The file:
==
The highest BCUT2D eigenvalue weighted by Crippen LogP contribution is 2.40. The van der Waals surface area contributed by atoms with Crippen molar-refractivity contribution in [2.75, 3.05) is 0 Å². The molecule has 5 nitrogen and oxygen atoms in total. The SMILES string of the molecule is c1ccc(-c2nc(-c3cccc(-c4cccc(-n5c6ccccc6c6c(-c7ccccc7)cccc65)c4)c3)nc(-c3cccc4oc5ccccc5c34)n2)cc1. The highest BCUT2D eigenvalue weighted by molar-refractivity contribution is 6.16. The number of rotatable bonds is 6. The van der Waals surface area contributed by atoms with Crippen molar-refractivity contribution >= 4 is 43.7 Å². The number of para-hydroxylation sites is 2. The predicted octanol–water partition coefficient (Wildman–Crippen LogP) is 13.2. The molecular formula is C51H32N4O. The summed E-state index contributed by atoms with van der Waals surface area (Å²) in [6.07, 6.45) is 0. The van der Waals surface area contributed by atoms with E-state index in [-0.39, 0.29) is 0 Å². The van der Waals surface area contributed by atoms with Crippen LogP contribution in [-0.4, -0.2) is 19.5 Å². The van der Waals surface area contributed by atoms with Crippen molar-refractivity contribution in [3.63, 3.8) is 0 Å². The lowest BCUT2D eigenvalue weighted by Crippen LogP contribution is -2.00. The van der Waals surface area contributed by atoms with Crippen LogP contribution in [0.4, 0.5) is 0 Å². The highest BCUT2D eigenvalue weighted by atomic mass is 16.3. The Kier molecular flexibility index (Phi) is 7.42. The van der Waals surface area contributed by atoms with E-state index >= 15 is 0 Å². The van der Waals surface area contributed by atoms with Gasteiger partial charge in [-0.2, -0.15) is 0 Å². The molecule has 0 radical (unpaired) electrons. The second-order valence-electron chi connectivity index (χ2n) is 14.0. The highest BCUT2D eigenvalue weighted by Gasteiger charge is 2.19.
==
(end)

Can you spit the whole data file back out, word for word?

The highest BCUT2D eigenvalue weighted by Crippen LogP contribution is 2.40. The van der Waals surface area contributed by atoms with Crippen molar-refractivity contribution in [2.75, 3.05) is 0 Å². The molecule has 5 nitrogen and oxygen atoms in total. The SMILES string of the molecule is c1ccc(-c2nc(-c3cccc(-c4cccc(-n5c6ccccc6c6c(-c7ccccc7)cccc65)c4)c3)nc(-c3cccc4oc5ccccc5c34)n2)cc1. The highest BCUT2D eigenvalue weighted by molar-refractivity contribution is 6.16. The number of rotatable bonds is 6. The van der Waals surface area contributed by atoms with Crippen molar-refractivity contribution >= 4 is 43.7 Å². The number of para-hydroxylation sites is 2. The predicted octanol–water partition coefficient (Wildman–Crippen LogP) is 13.2. The molecular formula is C51H32N4O. The summed E-state index contributed by atoms with van der Waals surface area (Å²) in [6.07, 6.45) is 0. The van der Waals surface area contributed by atoms with E-state index in [-0.39, 0.29) is 0 Å². The van der Waals surface area contributed by atoms with Crippen LogP contribution in [-0.4, -0.2) is 19.5 Å². The van der Waals surface area contributed by atoms with Crippen molar-refractivity contribution in [3.63, 3.8) is 0 Å². The lowest BCUT2D eigenvalue weighted by Crippen LogP contribution is -2.00. The van der Waals surface area contributed by atoms with Crippen LogP contribution in [0.4, 0.5) is 0 Å². The highest BCUT2D eigenvalue weighted by atomic mass is 16.3. The Kier molecular flexibility index (Phi) is 7.42. The van der Waals surface area contributed by atoms with E-state index >= 15 is 0 Å². The van der Waals surface area contributed by atoms with Gasteiger partial charge in [-0.2, -0.15) is 0 Å². The molecule has 0 radical (unpaired) electrons. The second-order valence-electron chi connectivity index (χ2n) is 14.0. The highest BCUT2D eigenvalue weighted by Gasteiger charge is 2.19.